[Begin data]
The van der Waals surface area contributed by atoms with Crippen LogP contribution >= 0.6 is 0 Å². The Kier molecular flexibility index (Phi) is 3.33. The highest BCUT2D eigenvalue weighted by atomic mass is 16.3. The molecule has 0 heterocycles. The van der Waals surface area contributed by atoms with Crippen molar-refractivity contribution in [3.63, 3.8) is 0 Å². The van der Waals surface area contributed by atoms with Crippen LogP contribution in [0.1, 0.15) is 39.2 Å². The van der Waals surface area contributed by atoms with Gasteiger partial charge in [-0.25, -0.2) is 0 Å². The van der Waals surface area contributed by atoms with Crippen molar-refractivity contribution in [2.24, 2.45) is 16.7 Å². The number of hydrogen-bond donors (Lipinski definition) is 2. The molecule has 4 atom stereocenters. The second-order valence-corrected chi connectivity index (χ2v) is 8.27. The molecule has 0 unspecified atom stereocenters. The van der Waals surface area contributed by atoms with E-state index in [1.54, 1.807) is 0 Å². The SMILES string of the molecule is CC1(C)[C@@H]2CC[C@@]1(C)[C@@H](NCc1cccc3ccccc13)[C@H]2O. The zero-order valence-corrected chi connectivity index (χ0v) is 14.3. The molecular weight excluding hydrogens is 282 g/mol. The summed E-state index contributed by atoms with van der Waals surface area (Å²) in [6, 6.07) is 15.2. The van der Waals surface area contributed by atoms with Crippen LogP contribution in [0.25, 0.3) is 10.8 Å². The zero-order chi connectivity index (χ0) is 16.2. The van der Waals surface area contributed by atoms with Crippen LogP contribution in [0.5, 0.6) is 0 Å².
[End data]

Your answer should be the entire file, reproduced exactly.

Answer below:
The van der Waals surface area contributed by atoms with Crippen LogP contribution >= 0.6 is 0 Å². The Kier molecular flexibility index (Phi) is 3.33. The highest BCUT2D eigenvalue weighted by atomic mass is 16.3. The molecule has 0 heterocycles. The van der Waals surface area contributed by atoms with Crippen molar-refractivity contribution in [3.63, 3.8) is 0 Å². The van der Waals surface area contributed by atoms with Crippen LogP contribution in [0.1, 0.15) is 39.2 Å². The van der Waals surface area contributed by atoms with Gasteiger partial charge in [-0.25, -0.2) is 0 Å². The van der Waals surface area contributed by atoms with Crippen molar-refractivity contribution in [2.24, 2.45) is 16.7 Å². The number of hydrogen-bond donors (Lipinski definition) is 2. The molecule has 4 atom stereocenters. The second-order valence-corrected chi connectivity index (χ2v) is 8.27. The molecule has 0 unspecified atom stereocenters. The van der Waals surface area contributed by atoms with E-state index in [1.54, 1.807) is 0 Å². The SMILES string of the molecule is CC1(C)[C@@H]2CC[C@@]1(C)[C@@H](NCc1cccc3ccccc13)[C@H]2O. The zero-order valence-corrected chi connectivity index (χ0v) is 14.3. The molecular weight excluding hydrogens is 282 g/mol. The summed E-state index contributed by atoms with van der Waals surface area (Å²) in [6, 6.07) is 15.2. The van der Waals surface area contributed by atoms with Crippen LogP contribution in [0.25, 0.3) is 10.8 Å². The zero-order chi connectivity index (χ0) is 16.2. The van der Waals surface area contributed by atoms with Crippen LogP contribution in [0.5, 0.6) is 0 Å².